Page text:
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Half Earl Variation

Half Earl Variation: (4,2)

Earl is a trick that plays with 2ís. In this variation, you juggle 2-in-1 hand in columns, and every time the outside ball is thrown, you do one of two things with the ball youíre holding in your other hand:

Version 1.0
Begin with two balls in your RH and one in your LH, with your hands crossed R over L.
1) Throw a ball from your RH as a 4 (a 2-in-1 hand throw). This will be the inside ball.
Now that weíve thrown the inside ball, the next step is to throw the outside ball. With the Half Earl Variation, every time you throw the outside ball, you also do something with the ball in your other (left) hand. That means you need to
2) Simultaneously throw the ball in your RH and the ball in your LH. The RH ball needs to go straight up on the outside because itís a 2-in-1 hand ball, and the LH ball needs to be an under-the-arm throw that arcs to the left. It should travel under the RH ball and over the falling 2-in-1 hand ball.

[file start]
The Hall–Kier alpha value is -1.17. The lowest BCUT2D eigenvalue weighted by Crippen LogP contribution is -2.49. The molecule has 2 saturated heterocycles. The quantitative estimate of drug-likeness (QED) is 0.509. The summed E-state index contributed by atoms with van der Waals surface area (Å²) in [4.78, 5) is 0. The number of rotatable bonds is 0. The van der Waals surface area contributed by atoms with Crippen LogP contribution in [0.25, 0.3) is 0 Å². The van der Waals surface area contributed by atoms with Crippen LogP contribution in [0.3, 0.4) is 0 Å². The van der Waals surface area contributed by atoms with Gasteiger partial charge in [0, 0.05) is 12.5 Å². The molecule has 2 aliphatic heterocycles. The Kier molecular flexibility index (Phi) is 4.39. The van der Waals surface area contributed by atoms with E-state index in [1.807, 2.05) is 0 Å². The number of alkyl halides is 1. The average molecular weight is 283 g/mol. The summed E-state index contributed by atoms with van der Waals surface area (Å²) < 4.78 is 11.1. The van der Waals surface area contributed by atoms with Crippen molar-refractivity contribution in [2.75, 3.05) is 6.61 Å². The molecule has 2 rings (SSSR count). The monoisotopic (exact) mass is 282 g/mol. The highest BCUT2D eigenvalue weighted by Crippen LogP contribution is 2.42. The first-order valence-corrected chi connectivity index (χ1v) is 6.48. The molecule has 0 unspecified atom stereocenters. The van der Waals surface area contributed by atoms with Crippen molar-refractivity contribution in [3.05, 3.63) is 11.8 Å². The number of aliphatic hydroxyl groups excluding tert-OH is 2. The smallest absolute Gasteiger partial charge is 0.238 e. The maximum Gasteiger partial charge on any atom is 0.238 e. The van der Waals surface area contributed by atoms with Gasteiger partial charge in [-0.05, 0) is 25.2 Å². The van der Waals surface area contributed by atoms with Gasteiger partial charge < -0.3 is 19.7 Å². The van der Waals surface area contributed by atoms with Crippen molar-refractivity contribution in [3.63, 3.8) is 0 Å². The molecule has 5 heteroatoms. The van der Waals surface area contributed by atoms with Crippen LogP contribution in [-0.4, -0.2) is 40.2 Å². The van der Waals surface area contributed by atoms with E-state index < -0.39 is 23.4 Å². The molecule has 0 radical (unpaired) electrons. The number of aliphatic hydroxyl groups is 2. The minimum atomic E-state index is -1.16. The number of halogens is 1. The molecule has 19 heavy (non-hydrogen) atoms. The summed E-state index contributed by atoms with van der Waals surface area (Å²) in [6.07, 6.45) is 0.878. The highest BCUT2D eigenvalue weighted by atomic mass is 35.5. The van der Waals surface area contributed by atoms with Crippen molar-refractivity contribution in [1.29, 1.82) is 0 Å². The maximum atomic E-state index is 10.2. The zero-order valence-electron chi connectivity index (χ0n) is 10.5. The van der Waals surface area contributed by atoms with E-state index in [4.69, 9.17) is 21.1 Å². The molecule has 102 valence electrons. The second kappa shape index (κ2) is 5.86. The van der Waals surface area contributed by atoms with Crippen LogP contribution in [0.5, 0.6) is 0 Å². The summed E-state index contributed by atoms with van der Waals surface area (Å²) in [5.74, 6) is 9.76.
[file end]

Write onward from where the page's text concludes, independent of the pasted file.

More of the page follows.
3) Swing your LH out from under your RH and catch the ball you just threw. About the same time, catch in your RH the 2-in-1 hand ball coming down.

Now for the other cool thing you do with the 2 ball.
4) Throw an inside RH 2-in-1 hand throw and catch the outside ball coming down. Now youíre going to do a RH 2-in-1 hand throw again. That means
5) Simultaneously throw the RH and LH balls. The RH ball should go straight up on the outside as a 2-in-1 hand throw, and the LH throw should arc to the right. It should go over the inside ball and under the outside RH ball youíre throwing.
6) Swing your LH under your RH and catch the arcing ball you just threw. At about the same time, catch the falling inside 2-in-1 hand ball in your RH.

Now weíre back to where we started. Itís a time to repeat: inside 2-in-1 hand throw, simultaneous throw, inside 2-in-1 hand throw, other kind of simultaneous throw, then back to the beginning!

And thatís the Half Earl Variation for you. Don't forget to learn it on the other side too... or to learn one of a thousand variations that you can make up.

-Will Penman

For the siteswap geeks, the siteswap of the video is a little different than (4,2). On the video, I threw the 2ís higher than I describe them here, so technically the siteswap is (4,4)(4,0), but for the sake of consistency, I wrote it (4,2).